The Influence of the Dead Sea Water Decline on the Concentration Changes of Lithium and Strontium Trace Elements


Authors : Jamal Abu-Qubu, Maysoon Al Khzahee.

Volume/Issue : Volume 4 - 2019, Issue 1 - January

Google Scholar : https://goo.gl/DF9R4u

Scribd : https://goo.gl/vLzbFi

Thomson Reuters ResearcherID : https://goo.gl/KTXLC3

The Dead Sea is the lowest unique closed basin on the globe, which has the highest water salinity of 349 g/Kg, where the average ocean water salinity is 35 g/Kg. The basin is occupying about 625 Km2 with an elevation of 431m below the mean sea level. The total dissolved solids (TDS) in this brine water reaches 379.6 g/L, and the brine density is 1.224 Kg/L. The trace elements have been recently occupied a large important in industrial researches; one of these important elements is Lithium (Li). It is a vital element in many recent industries and technologies, mainly the solar energy storage systems. The Dead Sea water content of Lithium ranges between 17 and 19 ppm and the calculated geological reserve is 5.4 million metric tons. This reserve is enough to supply the world demands for about 160 years according to the world consumption inventory. It is found that the Lithium concentration in the return waters from Arab Potash Company (APC) reached 30 ppm. This retained water can be enriched with Li by natural evaporation up to 65 ppm. The Shock Heat method was used to raise the concentration of Lithium in the residual brine where, an average of 180 ppm was achieved. But, the Lithium content in the precipitated salts is reached up to 49.6 ppm. A strong combination was found between both elements of Lithium and Strontium in all evaporation stages.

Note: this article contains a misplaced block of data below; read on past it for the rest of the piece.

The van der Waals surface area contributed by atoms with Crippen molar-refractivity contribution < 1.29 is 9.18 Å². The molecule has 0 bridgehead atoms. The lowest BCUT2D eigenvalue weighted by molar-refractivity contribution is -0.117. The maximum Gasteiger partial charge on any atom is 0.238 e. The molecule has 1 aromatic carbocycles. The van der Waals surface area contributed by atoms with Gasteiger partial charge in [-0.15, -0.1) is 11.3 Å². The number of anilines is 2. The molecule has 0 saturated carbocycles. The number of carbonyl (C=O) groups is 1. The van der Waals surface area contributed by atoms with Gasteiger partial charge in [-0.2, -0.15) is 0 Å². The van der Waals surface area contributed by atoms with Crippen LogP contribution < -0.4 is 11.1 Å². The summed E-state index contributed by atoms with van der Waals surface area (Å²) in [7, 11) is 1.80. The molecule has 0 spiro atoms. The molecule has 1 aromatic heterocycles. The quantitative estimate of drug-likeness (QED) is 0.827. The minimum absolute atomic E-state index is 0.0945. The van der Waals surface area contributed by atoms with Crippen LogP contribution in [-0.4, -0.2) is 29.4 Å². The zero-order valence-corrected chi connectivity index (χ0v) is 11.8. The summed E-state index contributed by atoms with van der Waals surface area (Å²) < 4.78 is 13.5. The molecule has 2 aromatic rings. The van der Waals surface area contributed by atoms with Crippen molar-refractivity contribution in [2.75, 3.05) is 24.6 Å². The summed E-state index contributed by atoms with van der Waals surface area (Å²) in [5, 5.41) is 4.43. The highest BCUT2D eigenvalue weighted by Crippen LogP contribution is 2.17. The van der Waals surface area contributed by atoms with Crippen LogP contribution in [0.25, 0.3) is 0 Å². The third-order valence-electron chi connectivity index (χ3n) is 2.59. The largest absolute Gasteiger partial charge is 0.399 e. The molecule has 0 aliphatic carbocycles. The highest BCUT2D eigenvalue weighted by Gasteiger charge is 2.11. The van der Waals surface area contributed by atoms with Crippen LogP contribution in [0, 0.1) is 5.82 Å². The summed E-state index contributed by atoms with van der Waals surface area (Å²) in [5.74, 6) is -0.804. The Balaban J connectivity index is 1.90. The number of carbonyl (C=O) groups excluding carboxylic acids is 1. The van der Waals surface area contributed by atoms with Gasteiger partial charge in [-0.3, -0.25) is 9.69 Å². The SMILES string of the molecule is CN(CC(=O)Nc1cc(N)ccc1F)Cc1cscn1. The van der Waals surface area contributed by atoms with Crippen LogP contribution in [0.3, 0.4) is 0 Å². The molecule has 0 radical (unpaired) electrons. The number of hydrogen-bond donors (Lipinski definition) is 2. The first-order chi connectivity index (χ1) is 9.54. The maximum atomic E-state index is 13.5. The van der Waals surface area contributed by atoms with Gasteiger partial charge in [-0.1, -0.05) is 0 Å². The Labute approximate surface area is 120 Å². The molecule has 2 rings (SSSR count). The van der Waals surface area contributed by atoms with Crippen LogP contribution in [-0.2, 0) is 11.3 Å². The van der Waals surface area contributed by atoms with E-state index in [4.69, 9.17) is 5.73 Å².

Keywords : Dead Sea, Lithium, Density, Shock Heat.

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